Aid Watch Palestine holds parallel exhibitions in the West Bank and Gaza to advocate for a just reconstruction process in the besieged coastal enclave, and assert Palestinian unity.

On Wednesday, November 23, Aid Watch Palestine (AIP) organized a photo exhibition in central Ramallah, West Bank, titled “Gaza Incomplete.” The event addressed reconstruction efforts in Gaza since the 51-day Israeli offensive against the besieged coastal enclave in the summer of 2014.

See archive IMEMC video: 09/02/14 Gaza City’s Devastated Al-Shuja’eyya Suburb

AIP is an independent Palestinian civil society initiative that stimulates and supports efforts to make international aid more accountable to Palestinians — starting with reconstruction of the Gaza Strip.

The exhibition sought to raise awareness, in the West Bank, of the severity of Gaza’s on-going humanitarian crisis since the offensive, as well as the reasons why international aid has not been successful in meaningfully slowing it. AIP hopes that doing so will change public opinion and eventually push the Palestinian and Israeli governments to change their respective – and sometimes coordinated – policies on Gaza. The event consisted of two short films and a photo exhibition.

The 2014 Israeli offensive on Gaza exacted unprecedented devastation. Israeli forces killed 2,251 Palestinians and completely destroyed 18,000 houses. It was estimated that an adequate reconstruction effort would cost $570 million and require 4 million tons of materials.

Gaza2Photos displayed as a part of “Gaza Incomplete.” Photo by Louisa Emslie.

Dwindling funds for stopgap solutions

Speaking to the Alternative Information Center, AIP Media Communication Coordinator Elia Ghorbia drew attention to a primary problem hindering reconstruction efforts in Gaza: “The donor countries aren’t pledging sufficient amount of money.”

In response to the 2014 Israeli offensive, the United Nations Office for the Coordination of Humanitarian Affairs (OCHA) in Palestine requested a total of $570 million for reconstruction efforts. International donors then pledged millions of dollars to rehabilitate Gaza’s infrastructure. However, as of November 2016, only $195 million has been disbursed. In other words, only 34% of the total budget requested for urgent humanitarian needs was met two yeas after the offensive.

The lack of funds continues to contribute to the suffering of an entire population, leaving the 28% of Gazans who were displaced with bleak prospects of returning home. A film shown by AIP at the exhibition stated that 4,000 homes were still unrepaired from – not the 2014 offensive on Gaza – but the 2008 and 2012 Israeli attacks.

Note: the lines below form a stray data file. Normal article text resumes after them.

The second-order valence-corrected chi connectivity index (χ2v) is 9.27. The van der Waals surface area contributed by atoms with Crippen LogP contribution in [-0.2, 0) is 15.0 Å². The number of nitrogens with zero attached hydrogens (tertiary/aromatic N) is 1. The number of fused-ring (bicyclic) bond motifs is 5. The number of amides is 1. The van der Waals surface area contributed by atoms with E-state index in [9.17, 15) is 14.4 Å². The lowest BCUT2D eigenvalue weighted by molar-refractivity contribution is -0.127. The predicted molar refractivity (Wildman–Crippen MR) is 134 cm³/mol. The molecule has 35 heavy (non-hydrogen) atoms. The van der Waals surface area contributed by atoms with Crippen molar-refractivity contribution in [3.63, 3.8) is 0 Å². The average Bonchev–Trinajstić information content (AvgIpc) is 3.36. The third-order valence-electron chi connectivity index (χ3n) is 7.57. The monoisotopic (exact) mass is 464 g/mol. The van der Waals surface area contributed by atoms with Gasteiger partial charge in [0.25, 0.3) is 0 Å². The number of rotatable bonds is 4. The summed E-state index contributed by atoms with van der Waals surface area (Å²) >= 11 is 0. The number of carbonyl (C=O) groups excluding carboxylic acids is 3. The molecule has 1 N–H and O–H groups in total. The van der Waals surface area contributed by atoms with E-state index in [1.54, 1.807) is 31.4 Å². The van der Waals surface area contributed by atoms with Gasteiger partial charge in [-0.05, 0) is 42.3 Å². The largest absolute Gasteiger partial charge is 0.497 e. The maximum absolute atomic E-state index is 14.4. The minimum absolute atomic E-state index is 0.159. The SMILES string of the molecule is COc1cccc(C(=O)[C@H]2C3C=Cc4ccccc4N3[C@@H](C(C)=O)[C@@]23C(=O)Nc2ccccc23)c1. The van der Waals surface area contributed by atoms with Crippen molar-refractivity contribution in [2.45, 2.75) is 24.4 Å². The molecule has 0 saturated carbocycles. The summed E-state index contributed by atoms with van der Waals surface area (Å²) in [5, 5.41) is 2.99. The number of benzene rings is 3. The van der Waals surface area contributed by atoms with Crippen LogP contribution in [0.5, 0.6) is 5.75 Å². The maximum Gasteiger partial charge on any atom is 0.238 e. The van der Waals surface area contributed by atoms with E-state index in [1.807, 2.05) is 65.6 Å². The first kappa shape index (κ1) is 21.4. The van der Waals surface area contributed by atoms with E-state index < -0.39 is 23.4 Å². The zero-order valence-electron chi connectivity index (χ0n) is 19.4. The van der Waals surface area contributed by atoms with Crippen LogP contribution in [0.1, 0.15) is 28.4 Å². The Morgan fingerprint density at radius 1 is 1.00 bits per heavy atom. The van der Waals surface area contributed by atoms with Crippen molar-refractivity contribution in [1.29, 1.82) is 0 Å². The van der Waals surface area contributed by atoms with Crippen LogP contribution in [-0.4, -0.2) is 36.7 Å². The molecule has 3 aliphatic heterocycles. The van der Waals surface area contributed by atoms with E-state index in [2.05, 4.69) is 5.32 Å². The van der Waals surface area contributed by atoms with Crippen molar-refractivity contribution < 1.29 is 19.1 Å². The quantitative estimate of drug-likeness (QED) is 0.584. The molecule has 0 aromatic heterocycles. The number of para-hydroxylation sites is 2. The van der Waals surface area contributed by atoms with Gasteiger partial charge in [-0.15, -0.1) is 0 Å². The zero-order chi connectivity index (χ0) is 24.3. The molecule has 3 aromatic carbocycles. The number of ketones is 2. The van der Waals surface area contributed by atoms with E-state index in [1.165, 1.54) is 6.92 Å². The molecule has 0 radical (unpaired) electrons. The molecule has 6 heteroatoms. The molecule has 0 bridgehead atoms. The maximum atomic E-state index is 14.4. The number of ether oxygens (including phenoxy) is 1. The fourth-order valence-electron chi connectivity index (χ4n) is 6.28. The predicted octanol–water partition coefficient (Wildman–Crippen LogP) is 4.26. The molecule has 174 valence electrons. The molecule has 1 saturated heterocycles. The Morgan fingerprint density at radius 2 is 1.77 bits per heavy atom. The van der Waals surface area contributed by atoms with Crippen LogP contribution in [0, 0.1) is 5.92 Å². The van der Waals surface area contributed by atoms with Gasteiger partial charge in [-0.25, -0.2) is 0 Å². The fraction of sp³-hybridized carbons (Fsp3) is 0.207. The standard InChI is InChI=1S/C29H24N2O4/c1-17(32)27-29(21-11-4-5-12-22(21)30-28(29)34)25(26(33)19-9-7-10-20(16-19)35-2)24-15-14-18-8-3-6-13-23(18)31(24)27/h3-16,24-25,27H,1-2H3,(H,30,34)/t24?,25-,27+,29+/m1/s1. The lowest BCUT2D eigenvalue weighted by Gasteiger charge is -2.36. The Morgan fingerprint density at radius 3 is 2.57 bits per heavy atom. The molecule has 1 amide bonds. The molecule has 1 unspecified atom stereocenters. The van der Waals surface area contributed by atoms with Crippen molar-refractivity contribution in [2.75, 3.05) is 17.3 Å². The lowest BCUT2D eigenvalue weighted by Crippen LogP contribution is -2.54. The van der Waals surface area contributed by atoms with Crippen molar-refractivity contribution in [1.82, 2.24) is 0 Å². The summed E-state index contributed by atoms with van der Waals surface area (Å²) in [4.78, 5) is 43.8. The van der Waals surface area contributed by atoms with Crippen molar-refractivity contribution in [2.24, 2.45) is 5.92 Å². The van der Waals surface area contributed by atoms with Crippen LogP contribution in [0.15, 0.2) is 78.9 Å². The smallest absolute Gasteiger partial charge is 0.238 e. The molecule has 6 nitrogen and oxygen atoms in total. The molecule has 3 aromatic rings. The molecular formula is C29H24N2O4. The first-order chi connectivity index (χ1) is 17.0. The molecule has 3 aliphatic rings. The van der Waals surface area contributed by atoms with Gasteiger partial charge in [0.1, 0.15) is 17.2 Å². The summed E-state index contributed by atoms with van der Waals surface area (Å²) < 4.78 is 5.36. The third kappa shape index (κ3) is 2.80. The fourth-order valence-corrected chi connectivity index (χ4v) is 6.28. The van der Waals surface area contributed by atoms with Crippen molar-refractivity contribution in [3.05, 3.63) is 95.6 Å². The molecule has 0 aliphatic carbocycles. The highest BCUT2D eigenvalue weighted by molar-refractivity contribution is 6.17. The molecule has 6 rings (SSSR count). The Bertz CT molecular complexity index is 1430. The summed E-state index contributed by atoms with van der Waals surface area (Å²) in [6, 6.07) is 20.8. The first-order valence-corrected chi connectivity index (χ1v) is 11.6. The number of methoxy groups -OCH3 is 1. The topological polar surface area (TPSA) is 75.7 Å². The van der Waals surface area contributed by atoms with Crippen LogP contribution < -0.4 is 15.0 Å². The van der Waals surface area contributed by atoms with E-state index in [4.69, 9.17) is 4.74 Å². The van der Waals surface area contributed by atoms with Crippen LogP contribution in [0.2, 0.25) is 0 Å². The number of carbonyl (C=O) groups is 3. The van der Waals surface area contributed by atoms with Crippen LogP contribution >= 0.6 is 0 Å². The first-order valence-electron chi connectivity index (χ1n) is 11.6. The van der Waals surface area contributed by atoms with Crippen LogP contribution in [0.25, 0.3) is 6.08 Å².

But, even if Gaza were to receive an appropriate amount of humanitarian aid to piece together the damage incurred in 2014, other obstacles persist. “We want to raise awareness not only about the suffering of people in Gaza, but also about the [Gaza Reconstruction Mechanism (GRM)] and its implications,” Ghobia added.

The GRM is a temporary agreement brokered by the United Nations (UN) between the Palestinian Authority (PA) and Israel that intends to address conflicting interests: Israel’s security concerns and the entry of essential construction materials into Gaza in light of Israel’s decade-long blockade on the coastal enclave.

The GRM dictates that the UN monitors and collects private information about Palestinian households in a database accessible to Israel. Israel then retains the power to veto which Gazan families are given permission to sell and receive building materials.

As pointed out in an AIP film at “Gaza Incomplete,” the GRM has not fulfilled its self-professed raison d’etre: only 16% of such materials have entered Gaza thus far.

Because of the paltry entry of goods, critics see the GRM as another treaty that legitimizes and reinforces the Israeli blockade whilst undermining the livelihoods of the people of Gaza due to the imposition of a strict monitoring system that only seems to further restrict the flow of goods. Moreover, 65% of purchased construction materials that do enter Gaza come from Israeli markets, thus financially propping up the Israeli economy.

Photos displayed as a part of "Gaza Incomplete." Photo by Palestine Aid Watch.Photos displayed as a part of “Gaza Incomplete.” Photo by Palestine Aid Watch.

Resisting the root of the problem 

Maintaining that while “there are many internal problems which must be solved,” Ghorbia emphasized that the main solution to humanitarian disaster in Gaza is “to lift the blockade.”

Until then AIP will continue to encourage discussion of why international aid has failed to alleviate the affects of Israeli occupation in Gaza in such a way that both advocates for Gazans’ needs and insists upon the unity of Palestine.

In Gaza, AIP held “Gaza Incomplete” with a different aim: to initiate dialogue between the Gazan people and authorities leading reconstruction efforts, and create space for those affected to voice concerns.

Speaking of the parallel exhibitions, Ghorbia concluded, “it is important to make Israel aware that it cannot separate the West Bank and Gaza.”

via the Alternative Information Center (AIC).

Louisa Emslie is a graduate from the University of Edinburgh where she studied Arabic and Spanish Studies. She lives and works in Ramallah, Palestine.